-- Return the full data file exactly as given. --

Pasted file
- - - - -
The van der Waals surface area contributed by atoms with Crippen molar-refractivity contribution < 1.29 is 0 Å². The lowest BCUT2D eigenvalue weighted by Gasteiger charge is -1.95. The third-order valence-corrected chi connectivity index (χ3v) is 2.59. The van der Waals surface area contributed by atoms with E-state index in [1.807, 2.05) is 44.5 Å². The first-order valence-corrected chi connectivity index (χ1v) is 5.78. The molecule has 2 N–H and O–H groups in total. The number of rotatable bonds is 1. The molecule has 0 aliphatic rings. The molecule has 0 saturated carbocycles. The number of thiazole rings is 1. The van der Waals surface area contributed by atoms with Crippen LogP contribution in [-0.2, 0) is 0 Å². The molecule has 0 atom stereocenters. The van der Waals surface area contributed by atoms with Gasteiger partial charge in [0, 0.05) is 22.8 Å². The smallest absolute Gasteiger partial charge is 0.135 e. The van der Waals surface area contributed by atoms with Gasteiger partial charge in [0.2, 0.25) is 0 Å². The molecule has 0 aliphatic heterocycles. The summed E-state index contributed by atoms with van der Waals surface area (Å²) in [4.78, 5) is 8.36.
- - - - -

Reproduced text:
The van der Waals surface area contributed by atoms with Crippen molar-refractivity contribution < 1.29 is 0 Å². The lowest BCUT2D eigenvalue weighted by Gasteiger charge is -1.95. The third-order valence-corrected chi connectivity index (χ3v) is 2.59. The van der Waals surface area contributed by atoms with E-state index in [1.807, 2.05) is 44.5 Å². The first-order valence-corrected chi connectivity index (χ1v) is 5.78. The molecule has 2 N–H and O–H groups in total. The number of rotatable bonds is 1. The molecule has 0 aliphatic rings. The molecule has 0 saturated carbocycles. The number of thiazole rings is 1. The van der Waals surface area contributed by atoms with Crippen LogP contribution in [-0.2, 0) is 0 Å². The molecule has 0 atom stereocenters. The van der Waals surface area contributed by atoms with Gasteiger partial charge in [0, 0.05) is 22.8 Å². The smallest absolute Gasteiger partial charge is 0.135 e. The van der Waals surface area contributed by atoms with Gasteiger partial charge in [0.2, 0.25) is 0 Å². The molecule has 0 aliphatic heterocycles. The summed E-state index contributed by atoms with van der Waals surface area (Å²) in [4.78, 5) is 8.36.